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  • Navaja


    A contemporary navaja of traditional design, with a blade The navaja is a traditional Spanish folding-blade fighting and utility knife. One of the oldest folding knife patterns still in production, the first true navajas originated in the Andalusian region of southern Spain. In Spain, the term navaja is often used to generally describe all folding-blade knives.

  • Sliding knife


    An OTF knife, showing the blade being extended from the handle. An OTF Knife, also known as an out-the-front knife, sliding knife, or telescoping knife, is a pocketknife with a blade that opens and closes through a hole in one end of the handle. Contrast this with the majority of knives, which are either standard folding knives or are "fixed blade" sheath knives (having no mechanical operation). "OTF" only refers to the basic portion of the knife's mechanical operation where the blade slides parallel with the handle to deploy. OTF knives may be further subdivided into manual sliding knives, which are not restricted as inertia knives, and automatic OTF switchblade knives and gravity knives, which are restricted offensive weapons (white weapon). Switchblades and gravity knives provide a great variety of different OTF mechanisms.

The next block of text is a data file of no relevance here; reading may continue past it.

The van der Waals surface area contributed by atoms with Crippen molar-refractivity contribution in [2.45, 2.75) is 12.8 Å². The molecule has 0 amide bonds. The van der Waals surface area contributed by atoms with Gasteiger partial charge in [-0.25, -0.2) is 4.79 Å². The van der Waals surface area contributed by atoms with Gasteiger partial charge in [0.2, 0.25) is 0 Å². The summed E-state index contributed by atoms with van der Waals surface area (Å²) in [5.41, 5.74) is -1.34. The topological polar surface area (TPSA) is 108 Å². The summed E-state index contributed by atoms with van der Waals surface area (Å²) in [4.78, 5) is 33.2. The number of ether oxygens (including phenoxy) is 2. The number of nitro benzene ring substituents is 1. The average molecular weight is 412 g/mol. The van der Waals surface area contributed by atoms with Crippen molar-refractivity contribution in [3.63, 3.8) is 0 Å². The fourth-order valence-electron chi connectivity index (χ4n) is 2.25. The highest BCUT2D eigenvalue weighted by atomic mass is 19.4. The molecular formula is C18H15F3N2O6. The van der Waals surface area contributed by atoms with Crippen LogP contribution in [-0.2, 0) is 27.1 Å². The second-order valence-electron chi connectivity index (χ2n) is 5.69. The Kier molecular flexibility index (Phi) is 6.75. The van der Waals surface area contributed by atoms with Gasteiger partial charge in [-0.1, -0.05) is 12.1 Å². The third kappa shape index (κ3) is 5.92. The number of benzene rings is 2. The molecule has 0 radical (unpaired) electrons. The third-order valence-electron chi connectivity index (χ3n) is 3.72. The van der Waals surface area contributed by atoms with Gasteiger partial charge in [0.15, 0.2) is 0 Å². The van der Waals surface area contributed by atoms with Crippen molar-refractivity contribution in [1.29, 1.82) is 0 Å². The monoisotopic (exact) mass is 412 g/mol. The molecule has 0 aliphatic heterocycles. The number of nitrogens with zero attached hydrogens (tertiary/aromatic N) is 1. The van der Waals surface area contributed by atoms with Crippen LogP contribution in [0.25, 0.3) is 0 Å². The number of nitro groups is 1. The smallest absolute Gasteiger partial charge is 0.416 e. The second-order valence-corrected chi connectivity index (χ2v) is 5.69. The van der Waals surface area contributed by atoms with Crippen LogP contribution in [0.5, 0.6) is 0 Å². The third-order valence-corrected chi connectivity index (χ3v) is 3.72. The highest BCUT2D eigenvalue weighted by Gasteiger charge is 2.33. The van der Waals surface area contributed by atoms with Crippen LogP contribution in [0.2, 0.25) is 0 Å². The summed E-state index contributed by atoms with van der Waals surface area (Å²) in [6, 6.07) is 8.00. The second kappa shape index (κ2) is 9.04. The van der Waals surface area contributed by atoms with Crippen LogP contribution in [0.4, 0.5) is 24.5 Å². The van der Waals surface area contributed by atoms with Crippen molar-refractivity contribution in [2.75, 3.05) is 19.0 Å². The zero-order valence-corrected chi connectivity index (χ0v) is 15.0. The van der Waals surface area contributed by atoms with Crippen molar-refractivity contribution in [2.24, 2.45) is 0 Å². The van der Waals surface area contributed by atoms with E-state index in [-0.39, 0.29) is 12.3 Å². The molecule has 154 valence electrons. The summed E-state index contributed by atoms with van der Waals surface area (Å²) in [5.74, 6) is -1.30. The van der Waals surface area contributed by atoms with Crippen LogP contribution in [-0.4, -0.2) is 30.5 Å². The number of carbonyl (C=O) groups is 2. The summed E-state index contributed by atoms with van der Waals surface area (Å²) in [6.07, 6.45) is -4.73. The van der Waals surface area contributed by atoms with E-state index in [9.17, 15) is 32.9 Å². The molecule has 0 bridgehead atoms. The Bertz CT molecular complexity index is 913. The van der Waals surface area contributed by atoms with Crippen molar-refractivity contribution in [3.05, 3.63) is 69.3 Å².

• Arkansas toothpick


    A replica Arkansas Toothpick on display board In modern terminology the Arkansas toothpick is a heavy dagger with a pointed, straight blade. The knife can be used for thrusting and slashing. James Black, the innovator of the Bowie knife, is credited with inventing the Arkansas toothpick. There was no consistent distinction made between Bowie knives and Arkansas toothpicks in the mid-19th century. There were enough occasional distinctions to shade any dogmatic statement of equivalence. Americans were observed to use pocket knives to clean their teeth in the era, so the "Arkansas toothpick" term may predate the Bowie knife. There is debatable basis for claiming Arkansas toothpicks were designed for throwing.

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